The Middlesex-London Health Unit is upping fines to reinforce current COVID-19 gathering restrictions just four days before Western University’s Homecoming celebrations this weekend. 

Anyone caught gathering indoors with more than 25 people or outdoors with more than 100 people could face fines from $750 to $5,000 a day, according to the health unit’s Tuesday afternoon release. The order will come into effect Wednesday night. 

“We have been tracking some important risks in the community. We’ve seen significant numbers of large outdoor gatherings,” said Dr. Chris Mackie, medical officer of health at the MLHU.

Western and London city officials have long stood against large Fake Homecoming street parties on Broughdale Avenue, with police once threatening fines of up to $25,000 for party hosts. This year's Homecoming will mark the first since the event's return to its original September date. 

Dr. Mackie said the fines of up to $750 could also be doubled, as someone could be fined under both the Reopening Ontario Act and the Health Promotion and Protection Act, which would result in a minimum bill of $1,500.

While most gatherings are limited to 25 indoors and 100 outdoors, expectations remain in place for university classrooms, funerals, weddings and other events the health unit approves.

“We’re not against partying, we’re not against drinking, we’re not against dancing,” said Dr. Mackie. “This is really about doing those things as safely as possible.”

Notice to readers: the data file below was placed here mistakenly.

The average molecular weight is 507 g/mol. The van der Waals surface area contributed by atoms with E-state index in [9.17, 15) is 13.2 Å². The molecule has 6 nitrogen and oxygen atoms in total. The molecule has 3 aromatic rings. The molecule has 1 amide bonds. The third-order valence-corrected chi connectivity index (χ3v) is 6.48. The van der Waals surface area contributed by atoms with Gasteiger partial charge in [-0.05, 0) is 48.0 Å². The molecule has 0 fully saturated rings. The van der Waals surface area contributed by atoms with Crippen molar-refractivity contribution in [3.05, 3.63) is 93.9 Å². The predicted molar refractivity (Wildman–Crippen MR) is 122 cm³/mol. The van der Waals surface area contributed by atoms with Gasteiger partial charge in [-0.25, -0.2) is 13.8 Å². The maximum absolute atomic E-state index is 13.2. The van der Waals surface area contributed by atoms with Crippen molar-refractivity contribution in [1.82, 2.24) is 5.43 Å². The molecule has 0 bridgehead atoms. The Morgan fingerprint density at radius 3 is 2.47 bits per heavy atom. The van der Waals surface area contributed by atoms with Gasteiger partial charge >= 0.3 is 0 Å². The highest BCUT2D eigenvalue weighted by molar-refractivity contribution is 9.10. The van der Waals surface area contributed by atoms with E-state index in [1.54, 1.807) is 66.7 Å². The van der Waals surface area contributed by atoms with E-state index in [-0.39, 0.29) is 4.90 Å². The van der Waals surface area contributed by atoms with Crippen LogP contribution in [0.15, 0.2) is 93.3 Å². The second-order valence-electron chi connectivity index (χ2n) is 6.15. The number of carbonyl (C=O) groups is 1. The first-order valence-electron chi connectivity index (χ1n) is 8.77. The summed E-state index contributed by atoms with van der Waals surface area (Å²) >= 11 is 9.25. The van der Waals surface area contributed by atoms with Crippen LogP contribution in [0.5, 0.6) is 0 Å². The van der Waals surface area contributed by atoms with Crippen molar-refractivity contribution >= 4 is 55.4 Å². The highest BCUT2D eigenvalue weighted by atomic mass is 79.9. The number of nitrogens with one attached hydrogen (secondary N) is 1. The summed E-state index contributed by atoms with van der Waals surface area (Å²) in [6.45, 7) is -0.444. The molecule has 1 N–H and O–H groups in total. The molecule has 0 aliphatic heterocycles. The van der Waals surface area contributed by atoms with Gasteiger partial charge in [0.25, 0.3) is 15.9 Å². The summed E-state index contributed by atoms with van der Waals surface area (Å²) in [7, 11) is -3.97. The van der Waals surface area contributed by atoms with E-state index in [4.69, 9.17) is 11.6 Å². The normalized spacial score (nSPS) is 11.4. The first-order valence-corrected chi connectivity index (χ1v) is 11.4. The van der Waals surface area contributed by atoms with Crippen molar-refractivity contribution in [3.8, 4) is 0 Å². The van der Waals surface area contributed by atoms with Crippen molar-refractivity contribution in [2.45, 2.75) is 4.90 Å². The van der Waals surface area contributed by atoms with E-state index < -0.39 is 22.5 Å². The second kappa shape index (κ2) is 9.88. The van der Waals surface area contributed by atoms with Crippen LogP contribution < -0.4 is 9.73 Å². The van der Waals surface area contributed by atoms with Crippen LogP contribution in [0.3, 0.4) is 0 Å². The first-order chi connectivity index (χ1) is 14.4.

Broughdale Avenue drew in 25,000 partiers in 2019 with police issuing 62 tickets and over 2,000 warnings.

Police are also continuing Project LEARN – Liquor Enforcement and Reduction of Noise – to encourage students to celebrate responsibly. Project LEARN sees the London Police Service increase their presence presence in downtown and in neighbourhoods around Western and Fanshawe College for the first few weeks of class.

“As we head toward the final weekend of Project LEARN, we are reminding students that we will be out in the community, ensuring that public health guidelines, as well as criminal, provincial and city by-laws are being adhered to,” said police chief Steve Williams in a statement. “The safety of our community is our priority. Where we see actions that threaten that safety, we will intervene.”

Project LEARN has resulted in one Reopening Ontario Act charge, 15 provincial offence notices, eight by-law notices and two public intoxication arrests between Sept. 5 and Sept. 19.


Sarah is the Coordinating Editor of culture and sports for volume 115. She was previously a culture editor for volume 114. Email her at or find her on Twitter @sarahkwallace7

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